Legal expert explains the ‘devilishly clever’ move by AG Barr to appoint John Durham as ‘special counsel’

Benjamin Wittes, an anti-Trump attorney and personal friend to former FBI Director James Comey, explained Friday that Attorney General William Barr’s decision to elevate U.S. Attorney John Durham to “special counsel” was “devilishly clever.”

Barr originally tasked Durham last year with investigating the origins of the Russia investigation.

The Associated Press reported on Tuesday:

Barr told The Associated Press on Tuesday that he had appointed U.S. Attorney John Durham as a special counsel in October under the same federal regulations that governed special counsel Robert Mueller in the original Russia probe. He said Durham’s investigation has been narrowing to focus more on the conduct of FBI agents who worked on the Russia investigation, known by the code name of Crossfire Hurricane.

What did Wittes say?

According to Wittes, the move to make Durham a “special counsel” will make it virtually impossible for Barr’s successor and the Biden administration to stop Durham’s investigation.

“The move has the effect of saddling Biden with a special counsel investigation. Because while as a U.S. attorney, Durham can—and likely will—be dismissed in the normal course of the change of administration, as a special counsel he is protected from removal by regulations that require he can be fired only for ‘good cause’ or for some gross impropriety. He is also guaranteed a certain amount of day-to-day independence,” Wittes wrote in an essay at Lawfare.

There are, in fact, three genius reasons behind Barr’s move.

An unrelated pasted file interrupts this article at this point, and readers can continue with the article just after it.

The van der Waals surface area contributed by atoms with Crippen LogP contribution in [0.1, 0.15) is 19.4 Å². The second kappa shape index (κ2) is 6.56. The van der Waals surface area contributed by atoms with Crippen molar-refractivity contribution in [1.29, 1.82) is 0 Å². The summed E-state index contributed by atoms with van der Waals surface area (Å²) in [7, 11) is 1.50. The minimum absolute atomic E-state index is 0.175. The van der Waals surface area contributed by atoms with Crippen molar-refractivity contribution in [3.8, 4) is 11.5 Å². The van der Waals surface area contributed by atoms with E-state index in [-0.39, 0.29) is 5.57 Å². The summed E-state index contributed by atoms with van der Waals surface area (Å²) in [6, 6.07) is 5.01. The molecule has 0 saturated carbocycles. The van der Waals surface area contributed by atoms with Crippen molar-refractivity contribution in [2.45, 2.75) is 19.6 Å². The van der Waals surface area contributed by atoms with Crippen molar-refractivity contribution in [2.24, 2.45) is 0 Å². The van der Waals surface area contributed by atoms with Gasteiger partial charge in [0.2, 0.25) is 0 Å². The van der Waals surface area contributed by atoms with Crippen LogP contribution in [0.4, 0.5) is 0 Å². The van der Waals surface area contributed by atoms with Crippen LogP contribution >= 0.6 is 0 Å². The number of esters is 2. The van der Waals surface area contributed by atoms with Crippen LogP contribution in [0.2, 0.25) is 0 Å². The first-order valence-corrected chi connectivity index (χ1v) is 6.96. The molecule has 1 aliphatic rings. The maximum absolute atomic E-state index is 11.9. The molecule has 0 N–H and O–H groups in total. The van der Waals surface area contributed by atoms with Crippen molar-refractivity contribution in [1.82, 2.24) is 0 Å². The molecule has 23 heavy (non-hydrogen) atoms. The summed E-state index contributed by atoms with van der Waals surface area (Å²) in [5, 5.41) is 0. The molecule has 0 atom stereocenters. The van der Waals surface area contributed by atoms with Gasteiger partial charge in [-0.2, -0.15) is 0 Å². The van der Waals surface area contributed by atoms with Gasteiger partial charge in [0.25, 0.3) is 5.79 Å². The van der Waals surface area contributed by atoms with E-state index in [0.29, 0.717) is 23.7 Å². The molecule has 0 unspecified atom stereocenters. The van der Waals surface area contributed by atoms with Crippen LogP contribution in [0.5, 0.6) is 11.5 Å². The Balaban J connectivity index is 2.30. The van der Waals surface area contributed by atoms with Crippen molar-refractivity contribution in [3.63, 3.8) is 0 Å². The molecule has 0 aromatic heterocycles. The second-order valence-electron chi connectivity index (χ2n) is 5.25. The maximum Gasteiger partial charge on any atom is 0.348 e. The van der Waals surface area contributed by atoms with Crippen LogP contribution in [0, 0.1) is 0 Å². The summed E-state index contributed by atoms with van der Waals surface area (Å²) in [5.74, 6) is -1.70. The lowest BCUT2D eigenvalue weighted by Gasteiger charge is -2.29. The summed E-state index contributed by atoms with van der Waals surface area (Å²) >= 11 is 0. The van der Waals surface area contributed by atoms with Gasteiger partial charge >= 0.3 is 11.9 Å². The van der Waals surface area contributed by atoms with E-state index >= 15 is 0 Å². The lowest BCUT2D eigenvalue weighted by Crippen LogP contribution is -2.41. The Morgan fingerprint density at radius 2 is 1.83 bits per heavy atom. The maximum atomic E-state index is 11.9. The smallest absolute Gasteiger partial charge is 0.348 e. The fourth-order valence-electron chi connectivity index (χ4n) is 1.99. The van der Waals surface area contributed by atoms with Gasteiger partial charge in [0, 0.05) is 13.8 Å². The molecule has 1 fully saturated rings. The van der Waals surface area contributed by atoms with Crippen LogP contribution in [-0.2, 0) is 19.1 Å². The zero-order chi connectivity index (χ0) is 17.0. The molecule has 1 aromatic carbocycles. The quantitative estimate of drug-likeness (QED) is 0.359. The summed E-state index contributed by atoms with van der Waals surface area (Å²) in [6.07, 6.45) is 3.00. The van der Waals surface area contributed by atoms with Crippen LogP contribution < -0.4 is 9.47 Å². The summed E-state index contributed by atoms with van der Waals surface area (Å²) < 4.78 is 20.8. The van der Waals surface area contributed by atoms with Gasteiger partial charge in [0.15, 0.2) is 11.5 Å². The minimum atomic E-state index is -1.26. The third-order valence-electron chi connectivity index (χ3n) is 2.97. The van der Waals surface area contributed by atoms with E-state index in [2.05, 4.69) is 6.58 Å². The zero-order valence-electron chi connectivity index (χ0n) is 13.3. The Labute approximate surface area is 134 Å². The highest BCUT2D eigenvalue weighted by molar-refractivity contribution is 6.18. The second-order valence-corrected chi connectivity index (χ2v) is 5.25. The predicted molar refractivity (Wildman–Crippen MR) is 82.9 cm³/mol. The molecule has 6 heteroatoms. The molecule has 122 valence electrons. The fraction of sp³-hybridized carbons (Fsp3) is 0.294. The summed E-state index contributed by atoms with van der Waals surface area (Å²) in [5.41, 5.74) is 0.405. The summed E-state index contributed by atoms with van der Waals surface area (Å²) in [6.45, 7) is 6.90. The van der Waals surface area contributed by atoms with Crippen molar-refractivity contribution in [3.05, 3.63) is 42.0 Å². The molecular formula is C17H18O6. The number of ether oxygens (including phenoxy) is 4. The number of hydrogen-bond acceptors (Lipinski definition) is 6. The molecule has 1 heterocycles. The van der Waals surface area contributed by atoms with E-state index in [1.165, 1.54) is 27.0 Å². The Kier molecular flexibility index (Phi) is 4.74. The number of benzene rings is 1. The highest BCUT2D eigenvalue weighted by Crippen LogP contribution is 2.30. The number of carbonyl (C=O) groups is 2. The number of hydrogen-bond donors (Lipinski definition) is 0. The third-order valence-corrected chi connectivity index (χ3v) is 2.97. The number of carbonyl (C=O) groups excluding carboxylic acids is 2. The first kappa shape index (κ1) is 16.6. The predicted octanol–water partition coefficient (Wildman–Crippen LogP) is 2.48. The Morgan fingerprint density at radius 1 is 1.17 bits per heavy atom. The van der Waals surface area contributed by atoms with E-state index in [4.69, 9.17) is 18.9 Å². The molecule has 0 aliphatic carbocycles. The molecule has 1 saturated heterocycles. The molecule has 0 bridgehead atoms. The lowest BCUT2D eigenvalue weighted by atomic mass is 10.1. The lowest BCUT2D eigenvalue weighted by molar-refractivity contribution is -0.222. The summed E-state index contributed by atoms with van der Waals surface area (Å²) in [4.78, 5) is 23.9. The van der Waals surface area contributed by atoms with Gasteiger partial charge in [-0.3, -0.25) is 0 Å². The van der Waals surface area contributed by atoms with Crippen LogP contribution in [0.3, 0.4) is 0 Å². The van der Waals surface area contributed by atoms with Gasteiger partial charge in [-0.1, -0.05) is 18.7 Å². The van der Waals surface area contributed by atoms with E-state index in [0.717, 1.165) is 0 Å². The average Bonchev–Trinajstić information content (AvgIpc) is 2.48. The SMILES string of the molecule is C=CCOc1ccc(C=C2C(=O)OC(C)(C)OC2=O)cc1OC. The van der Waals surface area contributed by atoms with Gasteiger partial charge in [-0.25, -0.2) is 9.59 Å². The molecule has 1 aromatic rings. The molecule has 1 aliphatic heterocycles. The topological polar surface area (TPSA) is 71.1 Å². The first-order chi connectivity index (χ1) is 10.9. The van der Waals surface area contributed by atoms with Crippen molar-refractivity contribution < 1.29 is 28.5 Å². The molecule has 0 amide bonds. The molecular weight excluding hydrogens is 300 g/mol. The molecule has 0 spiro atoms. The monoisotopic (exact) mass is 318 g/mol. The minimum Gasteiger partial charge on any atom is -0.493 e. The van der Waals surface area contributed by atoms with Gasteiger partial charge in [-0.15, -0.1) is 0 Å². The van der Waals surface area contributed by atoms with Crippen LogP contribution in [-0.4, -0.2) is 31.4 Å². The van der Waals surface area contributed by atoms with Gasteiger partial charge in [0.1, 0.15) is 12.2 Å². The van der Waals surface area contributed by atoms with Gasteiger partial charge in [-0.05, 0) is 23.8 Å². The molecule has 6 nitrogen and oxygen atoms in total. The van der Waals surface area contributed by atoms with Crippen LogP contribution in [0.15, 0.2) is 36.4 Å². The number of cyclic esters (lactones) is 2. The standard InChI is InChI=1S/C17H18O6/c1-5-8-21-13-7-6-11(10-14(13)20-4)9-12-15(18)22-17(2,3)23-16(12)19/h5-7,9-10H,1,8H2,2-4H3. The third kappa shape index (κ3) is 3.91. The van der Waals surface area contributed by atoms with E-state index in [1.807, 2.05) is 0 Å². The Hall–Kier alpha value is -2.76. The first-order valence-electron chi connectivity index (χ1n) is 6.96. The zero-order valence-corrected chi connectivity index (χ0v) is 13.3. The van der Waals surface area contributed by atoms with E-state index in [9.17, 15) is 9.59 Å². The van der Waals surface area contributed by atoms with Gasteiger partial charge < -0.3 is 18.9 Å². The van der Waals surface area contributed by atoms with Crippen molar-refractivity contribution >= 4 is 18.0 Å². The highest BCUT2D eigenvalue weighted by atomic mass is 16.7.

According to Wittes, Durham has a “sweeping mandate” and broad investigative authority to uncover crimes. Second, Barr’s move “creates a mandate for a public report from Durham.” And third, Barr’s appointment order of Durham as special counsel “closely resembles the appointment order for Mueller himself.”

Wittes wrote:

This careful tracking of the Mueller appointment seems designed to make it awkward for a Democratic attorney general to come in and remove Durham or curtail his investigation. After all, Democrats, and many Republicans too, drew a firm line in insisting that Mueller not be fired and be allowed to complete his work. They also took a hard line in insisting that the special counsel regulations on the independence of the special counsel be respected. By setting this up as a direct legal parallel to the Mueller investigation, Barr puts those suspicious of the Durham investigation and wanting to curtail it in the position of having to argue, all of a sudden, that it’s actually okay to fire a special prosecutor or to figure out ways around the special counsel rules.

“Barr has played a dirty trick on his successor—one that will put the next attorney general in a genuine bind. There likely won’t be a good way to handle that bind,” Wittes concluded.

Anything else?

Andrew McCarthy, a conservative and former assistant U.S. attorney, agreed that, at the very least, Barr’s move “shored up” Durham’s investigation.

So far, Durham’s investigation has resulted in only one criminal case, prompting former FBI lawyer Kevin Clinesmith to plead guilty to falsifying documents used to obtain a Foreign Intelligence Surveillance Act warrant against Carter Page.

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